As reported by the Richmond Times-Dispatch, eight outside parties have submitted redistricting proposals in the ongoing matter of redrawing Virginia’s congressional lines under the auspices of the U.S. Federal District Court for the Eastern District of Virginia.
Among those parties is The Bull Elephant.
Yes, along with the Governor McAuliffe, the NAACP, Richmond First Club, OneVirginia2021, Sen. Chap Petersen (D-Fairfax), and a couple of private citizens, The Bull Elephant developed and submitted a redistricting proposal in response to the court’s invitation for interested persons to submit them. As TBE readers may recall, the court issued this order after the General Assembly failed to pass a redistricting plan as ordered by the court’s September 1 deadline.
Our plan, in contrast to all of the others, is designed to very narrowly address the court’s concerns about racial packing in the Third Congressional District (i.e., the placing of too many black voters in the 3rd as a means of diluting their impact in other districts). The TBE Plan A addresses these concerns, and other concerns about contiguity and compactness, by making fairly minor adjustments to the 3rd, 4th, 2nd, and 7th Congressional Districts in a way that still yields a majority Black 3rd District. We do this while maintaining the partisan balance, including a solidly Republican 7th District. We believe our approach provides the court an opportunity to give life to its order while respecting the expressed preferences of the legislative branch in all other respects that were not found by the court to be wanting.
TBE Plan A
TBE Plan B
Should the court want to go further, and address contiguity and compactness in other areas of the Commonwealth (which we think is not necessary) we have offered the modest TBE Plan B, which address these issues in relation to the 10th, 11th, 8th, and 5th districts, in addition to the problems previously addressed in TBE Plan A. Again, TBE’s approach is to give deference to the only plan passed by the legislative branch and signed into law by the Governor, the overall sufficiency of which has not been found to be lacking by any court.
We believe this approach is in keeping with the court’s order, and with significant precedent outlining the proper scope of the court’s authority when conducting the redistricting itself.
Interestingly, the lawyers for the Plaintiffs in this case are led by Mark Elias, who, as Virginia’s Republican Congressional delegation points out in their brief, is “currently general counsel to Hillary Clinton’s presidential campaign and also represents the Democratic National Committee, Democratic Senatorial Campaign Committee, Democratic Congressional Campaign Committee, and the Democratic Governors Association.” It is Elias who is fighting against efforts to publish all of the plans on the website of the Division of Legislative Services, which has traditionally hosted redistricting proposals for public inspection. Apparently Elias doesn’t want the public to have a look (or have a say).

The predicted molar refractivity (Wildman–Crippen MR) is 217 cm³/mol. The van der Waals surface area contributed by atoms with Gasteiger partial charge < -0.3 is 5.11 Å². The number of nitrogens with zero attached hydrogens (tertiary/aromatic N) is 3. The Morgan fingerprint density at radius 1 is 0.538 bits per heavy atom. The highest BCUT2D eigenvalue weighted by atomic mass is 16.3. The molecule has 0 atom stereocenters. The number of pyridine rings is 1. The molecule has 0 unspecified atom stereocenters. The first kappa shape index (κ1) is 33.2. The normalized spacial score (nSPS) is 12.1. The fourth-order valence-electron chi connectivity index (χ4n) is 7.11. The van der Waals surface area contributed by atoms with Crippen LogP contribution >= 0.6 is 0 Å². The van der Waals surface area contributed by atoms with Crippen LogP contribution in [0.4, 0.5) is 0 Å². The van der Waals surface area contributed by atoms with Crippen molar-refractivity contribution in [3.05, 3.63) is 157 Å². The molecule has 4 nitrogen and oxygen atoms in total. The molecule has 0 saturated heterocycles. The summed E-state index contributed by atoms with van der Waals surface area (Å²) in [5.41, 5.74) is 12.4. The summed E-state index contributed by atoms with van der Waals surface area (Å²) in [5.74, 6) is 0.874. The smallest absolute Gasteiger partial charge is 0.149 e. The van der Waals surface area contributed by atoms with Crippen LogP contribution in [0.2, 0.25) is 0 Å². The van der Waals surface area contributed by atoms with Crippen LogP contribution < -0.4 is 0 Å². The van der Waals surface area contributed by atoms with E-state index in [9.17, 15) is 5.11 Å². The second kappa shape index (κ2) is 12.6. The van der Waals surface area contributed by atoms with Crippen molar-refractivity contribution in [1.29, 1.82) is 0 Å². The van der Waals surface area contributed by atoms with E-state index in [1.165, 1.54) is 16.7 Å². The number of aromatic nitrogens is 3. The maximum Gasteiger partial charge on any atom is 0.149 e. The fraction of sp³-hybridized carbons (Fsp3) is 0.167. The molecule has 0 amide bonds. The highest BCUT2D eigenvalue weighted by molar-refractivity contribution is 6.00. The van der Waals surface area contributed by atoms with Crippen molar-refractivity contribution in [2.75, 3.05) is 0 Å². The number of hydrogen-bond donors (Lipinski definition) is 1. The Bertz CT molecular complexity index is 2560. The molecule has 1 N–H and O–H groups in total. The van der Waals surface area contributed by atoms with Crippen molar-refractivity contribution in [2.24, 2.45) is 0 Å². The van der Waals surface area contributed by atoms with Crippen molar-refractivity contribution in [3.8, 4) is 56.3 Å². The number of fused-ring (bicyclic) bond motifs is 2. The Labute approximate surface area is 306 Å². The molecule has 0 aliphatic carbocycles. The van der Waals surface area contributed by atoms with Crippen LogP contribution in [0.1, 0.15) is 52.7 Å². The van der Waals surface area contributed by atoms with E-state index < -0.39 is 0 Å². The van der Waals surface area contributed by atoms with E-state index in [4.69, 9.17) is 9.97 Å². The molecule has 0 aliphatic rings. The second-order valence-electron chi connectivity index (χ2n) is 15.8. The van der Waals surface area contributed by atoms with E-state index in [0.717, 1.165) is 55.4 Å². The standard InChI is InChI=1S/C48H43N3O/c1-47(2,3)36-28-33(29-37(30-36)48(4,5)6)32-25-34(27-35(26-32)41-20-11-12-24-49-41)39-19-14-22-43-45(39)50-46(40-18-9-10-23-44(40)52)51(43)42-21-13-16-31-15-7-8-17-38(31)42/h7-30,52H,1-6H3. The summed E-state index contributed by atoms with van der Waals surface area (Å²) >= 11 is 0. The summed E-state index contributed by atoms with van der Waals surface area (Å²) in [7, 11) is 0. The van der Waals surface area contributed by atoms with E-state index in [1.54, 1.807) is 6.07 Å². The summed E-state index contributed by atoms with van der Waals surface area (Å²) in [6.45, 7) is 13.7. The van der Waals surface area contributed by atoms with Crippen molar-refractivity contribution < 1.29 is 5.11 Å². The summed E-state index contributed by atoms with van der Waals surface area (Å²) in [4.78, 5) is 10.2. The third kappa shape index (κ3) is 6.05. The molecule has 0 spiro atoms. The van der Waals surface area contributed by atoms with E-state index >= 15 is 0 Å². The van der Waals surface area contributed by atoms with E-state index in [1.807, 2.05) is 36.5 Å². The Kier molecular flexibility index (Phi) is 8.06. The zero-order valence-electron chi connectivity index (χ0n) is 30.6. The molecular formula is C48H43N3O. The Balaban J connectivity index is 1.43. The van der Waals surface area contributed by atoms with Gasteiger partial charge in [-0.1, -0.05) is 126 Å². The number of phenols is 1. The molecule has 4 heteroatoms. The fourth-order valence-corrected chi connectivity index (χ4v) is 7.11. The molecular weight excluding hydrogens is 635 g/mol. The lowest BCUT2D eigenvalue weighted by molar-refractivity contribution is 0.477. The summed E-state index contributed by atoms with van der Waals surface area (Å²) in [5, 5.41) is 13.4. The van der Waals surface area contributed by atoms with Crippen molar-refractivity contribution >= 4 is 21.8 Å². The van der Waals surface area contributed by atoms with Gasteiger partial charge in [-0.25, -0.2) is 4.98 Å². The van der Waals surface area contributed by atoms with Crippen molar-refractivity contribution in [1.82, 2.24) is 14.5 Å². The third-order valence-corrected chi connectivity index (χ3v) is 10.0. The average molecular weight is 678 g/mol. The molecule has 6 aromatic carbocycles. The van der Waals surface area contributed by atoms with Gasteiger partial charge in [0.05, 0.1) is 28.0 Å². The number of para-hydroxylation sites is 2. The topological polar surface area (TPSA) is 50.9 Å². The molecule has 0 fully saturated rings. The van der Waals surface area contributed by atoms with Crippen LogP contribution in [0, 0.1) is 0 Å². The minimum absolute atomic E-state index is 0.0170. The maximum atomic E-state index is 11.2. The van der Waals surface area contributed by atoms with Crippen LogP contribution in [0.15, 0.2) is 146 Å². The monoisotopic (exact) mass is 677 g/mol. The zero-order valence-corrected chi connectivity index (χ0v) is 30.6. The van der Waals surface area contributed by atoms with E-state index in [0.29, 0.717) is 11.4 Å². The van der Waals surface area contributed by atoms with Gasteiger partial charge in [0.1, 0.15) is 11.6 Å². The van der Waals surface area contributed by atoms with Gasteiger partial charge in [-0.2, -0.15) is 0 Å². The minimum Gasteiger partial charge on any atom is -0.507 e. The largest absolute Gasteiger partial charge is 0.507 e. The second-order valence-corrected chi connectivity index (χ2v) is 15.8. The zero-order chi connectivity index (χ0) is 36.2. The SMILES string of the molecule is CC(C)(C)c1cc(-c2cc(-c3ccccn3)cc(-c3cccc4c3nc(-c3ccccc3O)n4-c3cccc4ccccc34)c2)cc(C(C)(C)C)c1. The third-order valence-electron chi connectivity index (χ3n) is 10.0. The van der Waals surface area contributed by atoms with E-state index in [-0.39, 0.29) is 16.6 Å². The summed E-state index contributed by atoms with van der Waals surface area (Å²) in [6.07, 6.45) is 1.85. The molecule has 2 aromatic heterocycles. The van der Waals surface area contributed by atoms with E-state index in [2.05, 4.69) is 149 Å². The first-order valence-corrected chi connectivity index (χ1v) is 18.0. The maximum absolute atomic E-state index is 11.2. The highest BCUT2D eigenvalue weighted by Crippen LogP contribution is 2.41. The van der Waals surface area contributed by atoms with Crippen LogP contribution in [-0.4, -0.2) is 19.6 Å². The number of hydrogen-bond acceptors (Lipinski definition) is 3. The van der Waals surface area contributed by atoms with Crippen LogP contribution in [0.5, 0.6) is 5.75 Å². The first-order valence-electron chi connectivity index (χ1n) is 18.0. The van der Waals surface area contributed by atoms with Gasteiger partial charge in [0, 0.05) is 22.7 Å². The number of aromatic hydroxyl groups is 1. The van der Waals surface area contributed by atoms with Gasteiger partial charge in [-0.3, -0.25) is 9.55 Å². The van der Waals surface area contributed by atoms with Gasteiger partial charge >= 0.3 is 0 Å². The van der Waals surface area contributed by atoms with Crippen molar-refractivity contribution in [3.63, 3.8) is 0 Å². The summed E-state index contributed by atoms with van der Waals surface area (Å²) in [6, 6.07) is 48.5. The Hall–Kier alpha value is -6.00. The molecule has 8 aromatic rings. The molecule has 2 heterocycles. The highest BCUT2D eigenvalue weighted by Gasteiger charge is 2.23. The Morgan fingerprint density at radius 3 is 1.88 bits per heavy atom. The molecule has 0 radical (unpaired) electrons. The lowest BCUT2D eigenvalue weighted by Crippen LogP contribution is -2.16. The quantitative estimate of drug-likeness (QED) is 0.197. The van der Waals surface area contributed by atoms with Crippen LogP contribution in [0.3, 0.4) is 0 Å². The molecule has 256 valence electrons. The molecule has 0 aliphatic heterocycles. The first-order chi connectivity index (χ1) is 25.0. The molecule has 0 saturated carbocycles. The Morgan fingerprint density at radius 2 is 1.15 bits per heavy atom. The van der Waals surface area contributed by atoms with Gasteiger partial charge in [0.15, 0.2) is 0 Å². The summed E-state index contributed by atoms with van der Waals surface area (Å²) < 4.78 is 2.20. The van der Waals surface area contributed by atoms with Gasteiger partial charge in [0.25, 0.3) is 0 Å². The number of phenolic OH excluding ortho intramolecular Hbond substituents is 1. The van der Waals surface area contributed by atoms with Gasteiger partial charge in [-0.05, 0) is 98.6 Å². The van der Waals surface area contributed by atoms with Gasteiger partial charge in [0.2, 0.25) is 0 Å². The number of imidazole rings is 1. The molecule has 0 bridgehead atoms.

But, given that it’s a matter of public record, The Bull Elephant is disinclined to accede to Mr. Elias’ wishes. Embedded below are the maps Elias does not want you to see. (Note: not all persons who filed plans filed easily publishable maps; the guts of most of these plans are in datafiles that require specialized software to visualize, which is where Legislative Services’ website should come into play. What we’ve published are those plans to which we have easy access. We’ll continue to examine the filings from other parties, and will have additional commentary in the coming days).
The Governor’s Plan
The Governor’s explanation for his plan can be found in his brief, embedded below.
Congressional Republicans’ Plan 1
Congressional Republicans’ Plan 2
The very well-written brief explaining the Congressional Republicans’ (“Intervenor Defendants”) stance is embedded below.
The Plaintiffs submitted maps together with their brief. However, the maps in their brief appear to not match up properly with the maps reflected in their underlying data. Honestly, we can’t tell just yet if that’s our issue or theirs, but if it’s theirs it may explain some of Plaintiffs’ reluctance to undergo public scrutiny.
Note the incontiguity of their proposed 3rd District (see p. 4), where the district is composed of three disconnected islands that abut only across a body of water, and where a person cannot travel to all parts of the district without crossing another district. This is clearly not in keeping with the requirements of the Virginia Constitution.
The NAACP’s maps are embedded in their brief.
As previously mentioned, The Bull Elephant is committed to providing full coverage and analysis of this story as it unfolds. Stay tuned in coming days for more maps, and more detailed analysis of what is currently before the court.